31. October 2012–
Adeo Ressi has an impressive resume – he has founded eight startups, seven of which are still successful, and is now pouring his passion and energy into expanding The Founder Institute – the world’s largest incubator.
Based in the Valley and now operating in 32 cities (with another 12 in the works for 2013), Ressi’s Founder Institute prides itself on being different from your average incubator.
In Berlin for the Ideation Bootcamp at Betahaus, I caught up with Ressi to find out what he’s learnt along his startup journey and how he is a hyper-efficient person…
We’ve been in Berlin for about two years and what’s happened in that time is a “super angel” has emerged here that is funding lots of companies, which has allowed other smaller angels from around Germany to easily jump into investing in companies that they previously wouldn’t have felt comfortable investing in because they didn’t have the lead investor. That has helped Berlin take a more prominent role in the global startup system, you have a lot of high quality, well-funded startups coming out of Berlin.
Successful startups can be found in the most unlikely of places…
We see great companies everywhere in the world. Seven out of nine of our graduates in Columbia are funded. One of the largest funding rounds in Vietnam was secured by a Fouder Institute graduate. So in every market that we’re operating we see great companies – right now we’re opening in Perth. We go where the interest is. We’re launching in Saudi Arabia, we’re launching in Turkey, we’re launching in potentially a few other cities. In Alexandria, maybe Oman.
There needs to be more women in startups
A big focus of ours is trying to equalise the gender divide. We’re actively trying to get women involved in the tech scene. So when we first started, we had a much higher than average graduation of female entrepreneurs in companies – about 16 per cent, so we introduced a scholarship program for high-quality female applicants and we got it to about 21 per cent female led graduation.
We started more aggressively marketing these programs so in the last batch of graduates we hit 36 per cent and in some cities we even got to 50 per cent female-led companies in the Valley, in Tel Aviv, in Chicago.
The Founder Institute “mines diamonds”
We tend to produce entrepreneurs that go on to join other programs. I like to say we “mine diamonds”, other programs make jewellery. So we find raw talent and turn them into entrepreneurs, who then go on to make companies and join these other incubators. The main difference between us and other incubators isn’t scale, it’s focus. We take people who aren’t entrepreneurs, or are just becoming entrepreneurs, and we turn them into founders of successful companies. Other programs take founders of successful companies and are like a finishing school, they give them a bit of money, help them do product development. We’re complementary not competitive.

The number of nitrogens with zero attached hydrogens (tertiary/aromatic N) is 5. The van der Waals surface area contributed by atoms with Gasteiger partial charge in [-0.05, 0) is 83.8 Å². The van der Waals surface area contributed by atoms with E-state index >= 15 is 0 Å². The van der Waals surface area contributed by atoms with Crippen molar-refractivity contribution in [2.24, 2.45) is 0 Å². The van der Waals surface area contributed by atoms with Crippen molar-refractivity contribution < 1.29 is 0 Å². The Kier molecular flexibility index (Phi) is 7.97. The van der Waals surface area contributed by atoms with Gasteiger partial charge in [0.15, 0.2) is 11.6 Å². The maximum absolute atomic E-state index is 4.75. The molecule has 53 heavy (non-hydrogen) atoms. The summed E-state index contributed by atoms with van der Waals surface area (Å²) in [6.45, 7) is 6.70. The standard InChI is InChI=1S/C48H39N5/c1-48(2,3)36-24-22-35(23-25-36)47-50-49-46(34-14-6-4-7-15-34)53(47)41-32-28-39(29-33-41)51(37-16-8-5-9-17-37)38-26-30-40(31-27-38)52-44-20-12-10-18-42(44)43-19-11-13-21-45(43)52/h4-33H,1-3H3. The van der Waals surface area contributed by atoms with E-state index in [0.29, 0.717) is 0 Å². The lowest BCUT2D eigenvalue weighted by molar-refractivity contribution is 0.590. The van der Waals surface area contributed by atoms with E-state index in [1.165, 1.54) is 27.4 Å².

Personality tests can reveal a lot
All people have to do a personality test to get into the Founder Institute. It’s not hard, it’s thoughtful – you have to use your brain. So when founders go through the program they’re rated between one to five from a lot of different people, up to 80 or 90 times. So you’re rated by your peers, rated by the directors and the mentors on a frequent basis.
And the correlation is very accurate. 84.72 per cent of the time the test was either equal – so the test predicted how the founder would do, or a little bit lower. So you would hope that that would be the case because you want the founders to be better than a short test could predict. It’s a two-part test – how you feel about situations plus some logic-based puzzles.
Determination = success
You have to make a conscious decisions to do a company full-steam ahead. Starting a startup is literally one of the hardest jobs in the world, so if youre not 100 per cent committed and focused you will fail. So the test can say, if you are 100 per cent focused you have a better chance than average at succeeding because you have the raw personality that when you push yourself in circumstances, you will succeed. There’s no question of it. It’s not just raw skill, it’s “Do I have the raw skill and extreme level of motivation required to succeed?”
Slackers are easy to spot
You can tell if someone is not giving 100 per cent. And only 40 per cent of people actually graduate. We definitely help them realise the error in the ways if they’re not taking it seriously. So they shouldn’t be there. For the most part it’s clear they’re not trying really hard, it’s clear to them and us.
Good ideas come secondary to hard work
Occasionally people don’t have a good idea, but nine times out of ten that’s a factor that they’re not working hard enough. Because they have up about four to six weeks to work on their idea. If you can’t refine a good idea in that time you’re not really trying, especially if people are sitting with you telling you that’s not a good idea, or to change this or that.
There is no point having regrets
The only thing I wish I’d done differently is started to do something I really wanted to do – The Founder Institute – a lot earlier. But I have made a lot of mistakes to get wise.
Entrepreneurs are a great bunch
I like working with entrepreneurs, I like the idea of starting businesses and what that means. So I definitely found my passion. I like spending time with entrepreneurs as people. And, number two, I like the genesis of the business, I like the formative stage when people step out into the world and they are bright-eyed and bushy-tailed, it’s before the world has beaten them down.
Image credit: Flickr user Anuj Biyani
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